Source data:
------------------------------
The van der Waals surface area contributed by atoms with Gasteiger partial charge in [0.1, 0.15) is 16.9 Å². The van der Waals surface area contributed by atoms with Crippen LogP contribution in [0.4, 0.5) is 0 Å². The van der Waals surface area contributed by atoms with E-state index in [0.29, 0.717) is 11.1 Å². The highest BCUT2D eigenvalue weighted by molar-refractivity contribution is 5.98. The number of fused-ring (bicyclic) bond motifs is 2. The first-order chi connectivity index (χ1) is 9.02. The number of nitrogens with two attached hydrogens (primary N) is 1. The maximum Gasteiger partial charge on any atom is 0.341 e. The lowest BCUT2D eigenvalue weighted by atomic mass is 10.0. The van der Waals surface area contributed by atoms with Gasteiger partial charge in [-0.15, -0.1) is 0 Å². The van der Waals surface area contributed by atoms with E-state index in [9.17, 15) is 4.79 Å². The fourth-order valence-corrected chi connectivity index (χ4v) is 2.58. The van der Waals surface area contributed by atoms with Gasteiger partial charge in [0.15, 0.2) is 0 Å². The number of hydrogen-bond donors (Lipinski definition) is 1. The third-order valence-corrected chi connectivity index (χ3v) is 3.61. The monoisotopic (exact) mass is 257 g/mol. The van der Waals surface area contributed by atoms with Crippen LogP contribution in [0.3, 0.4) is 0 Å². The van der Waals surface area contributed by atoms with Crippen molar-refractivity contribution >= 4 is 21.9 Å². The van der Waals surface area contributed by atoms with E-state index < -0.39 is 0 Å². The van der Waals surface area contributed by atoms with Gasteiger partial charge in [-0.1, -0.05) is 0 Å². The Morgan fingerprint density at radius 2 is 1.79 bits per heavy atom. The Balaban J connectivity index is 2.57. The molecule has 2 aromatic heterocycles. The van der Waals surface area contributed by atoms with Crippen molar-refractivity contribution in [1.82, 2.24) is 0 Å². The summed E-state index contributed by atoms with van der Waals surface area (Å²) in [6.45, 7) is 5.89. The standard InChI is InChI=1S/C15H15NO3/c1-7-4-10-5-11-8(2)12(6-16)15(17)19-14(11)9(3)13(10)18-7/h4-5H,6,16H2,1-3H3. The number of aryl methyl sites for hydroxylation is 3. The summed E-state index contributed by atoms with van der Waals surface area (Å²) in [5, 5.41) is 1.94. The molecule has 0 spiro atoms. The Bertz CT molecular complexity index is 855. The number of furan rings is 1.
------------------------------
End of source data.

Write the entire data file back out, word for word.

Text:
The van der Waals surface area contributed by atoms with Gasteiger partial charge in [0.1, 0.15) is 16.9 Å². The van der Waals surface area contributed by atoms with Crippen LogP contribution in [0.4, 0.5) is 0 Å². The van der Waals surface area contributed by atoms with E-state index in [0.29, 0.717) is 11.1 Å². The highest BCUT2D eigenvalue weighted by molar-refractivity contribution is 5.98. The number of fused-ring (bicyclic) bond motifs is 2. The first-order chi connectivity index (χ1) is 9.02. The number of nitrogens with two attached hydrogens (primary N) is 1. The maximum Gasteiger partial charge on any atom is 0.341 e. The lowest BCUT2D eigenvalue weighted by atomic mass is 10.0. The van der Waals surface area contributed by atoms with Gasteiger partial charge in [-0.15, -0.1) is 0 Å². The van der Waals surface area contributed by atoms with E-state index in [9.17, 15) is 4.79 Å². The fourth-order valence-corrected chi connectivity index (χ4v) is 2.58. The van der Waals surface area contributed by atoms with Gasteiger partial charge in [0.15, 0.2) is 0 Å². The number of hydrogen-bond donors (Lipinski definition) is 1. The third-order valence-corrected chi connectivity index (χ3v) is 3.61. The monoisotopic (exact) mass is 257 g/mol. The van der Waals surface area contributed by atoms with Crippen LogP contribution in [0.3, 0.4) is 0 Å². The van der Waals surface area contributed by atoms with Crippen molar-refractivity contribution >= 4 is 21.9 Å². The van der Waals surface area contributed by atoms with E-state index < -0.39 is 0 Å². The van der Waals surface area contributed by atoms with Gasteiger partial charge in [-0.1, -0.05) is 0 Å². The Morgan fingerprint density at radius 2 is 1.79 bits per heavy atom. The Balaban J connectivity index is 2.57. The molecule has 2 aromatic heterocycles. The van der Waals surface area contributed by atoms with Crippen molar-refractivity contribution in [1.82, 2.24) is 0 Å². The summed E-state index contributed by atoms with van der Waals surface area (Å²) in [6.45, 7) is 5.89. The standard InChI is InChI=1S/C15H15NO3/c1-7-4-10-5-11-8(2)12(6-16)15(17)19-14(11)9(3)13(10)18-7/h4-5H,6,16H2,1-3H3. The number of aryl methyl sites for hydroxylation is 3. The summed E-state index contributed by atoms with van der Waals surface area (Å²) in [5, 5.41) is 1.94. The molecule has 0 spiro atoms. The Bertz CT molecular complexity index is 855. The number of furan rings is 1.